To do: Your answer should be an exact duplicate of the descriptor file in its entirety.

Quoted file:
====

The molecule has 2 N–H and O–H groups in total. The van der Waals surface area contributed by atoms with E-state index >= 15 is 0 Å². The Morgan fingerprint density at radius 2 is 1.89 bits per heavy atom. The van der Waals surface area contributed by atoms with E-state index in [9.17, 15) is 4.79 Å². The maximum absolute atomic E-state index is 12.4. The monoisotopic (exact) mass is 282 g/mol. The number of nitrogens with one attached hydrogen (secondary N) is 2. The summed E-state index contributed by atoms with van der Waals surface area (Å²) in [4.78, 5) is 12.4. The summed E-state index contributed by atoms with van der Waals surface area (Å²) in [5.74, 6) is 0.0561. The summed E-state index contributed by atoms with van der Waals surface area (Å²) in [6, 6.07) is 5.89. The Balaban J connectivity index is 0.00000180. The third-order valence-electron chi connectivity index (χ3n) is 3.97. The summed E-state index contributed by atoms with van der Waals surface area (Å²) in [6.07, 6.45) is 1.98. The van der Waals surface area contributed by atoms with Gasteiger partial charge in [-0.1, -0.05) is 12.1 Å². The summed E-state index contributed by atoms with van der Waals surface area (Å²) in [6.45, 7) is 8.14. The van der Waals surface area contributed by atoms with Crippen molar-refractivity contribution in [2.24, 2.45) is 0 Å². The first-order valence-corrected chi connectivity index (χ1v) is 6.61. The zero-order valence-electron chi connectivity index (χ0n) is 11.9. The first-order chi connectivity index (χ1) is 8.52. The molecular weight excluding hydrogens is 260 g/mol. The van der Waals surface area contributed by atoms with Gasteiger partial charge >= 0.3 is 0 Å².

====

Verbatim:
The molecule has 2 N–H and O–H groups in total. The van der Waals surface area contributed by atoms with E-state index >= 15 is 0 Å². The Morgan fingerprint density at radius 2 is 1.89 bits per heavy atom. The van der Waals surface area contributed by atoms with E-state index in [9.17, 15) is 4.79 Å². The maximum absolute atomic E-state index is 12.4. The monoisotopic (exact) mass is 282 g/mol. The number of nitrogens with one attached hydrogen (secondary N) is 2. The summed E-state index contributed by atoms with van der Waals surface area (Å²) in [4.78, 5) is 12.4. The summed E-state index contributed by atoms with van der Waals surface area (Å²) in [5.74, 6) is 0.0561. The summed E-state index contributed by atoms with van der Waals surface area (Å²) in [6, 6.07) is 5.89. The Balaban J connectivity index is 0.00000180. The third-order valence-electron chi connectivity index (χ3n) is 3.97. The summed E-state index contributed by atoms with van der Waals surface area (Å²) in [6.07, 6.45) is 1.98. The van der Waals surface area contributed by atoms with Gasteiger partial charge in [-0.1, -0.05) is 12.1 Å². The summed E-state index contributed by atoms with van der Waals surface area (Å²) in [6.45, 7) is 8.14. The van der Waals surface area contributed by atoms with Crippen molar-refractivity contribution in [2.24, 2.45) is 0 Å². The first-order valence-corrected chi connectivity index (χ1v) is 6.61. The zero-order valence-electron chi connectivity index (χ0n) is 11.9. The first-order chi connectivity index (χ1) is 8.52. The molecular weight excluding hydrogens is 260 g/mol. The van der Waals surface area contributed by atoms with Gasteiger partial charge >= 0.3 is 0 Å².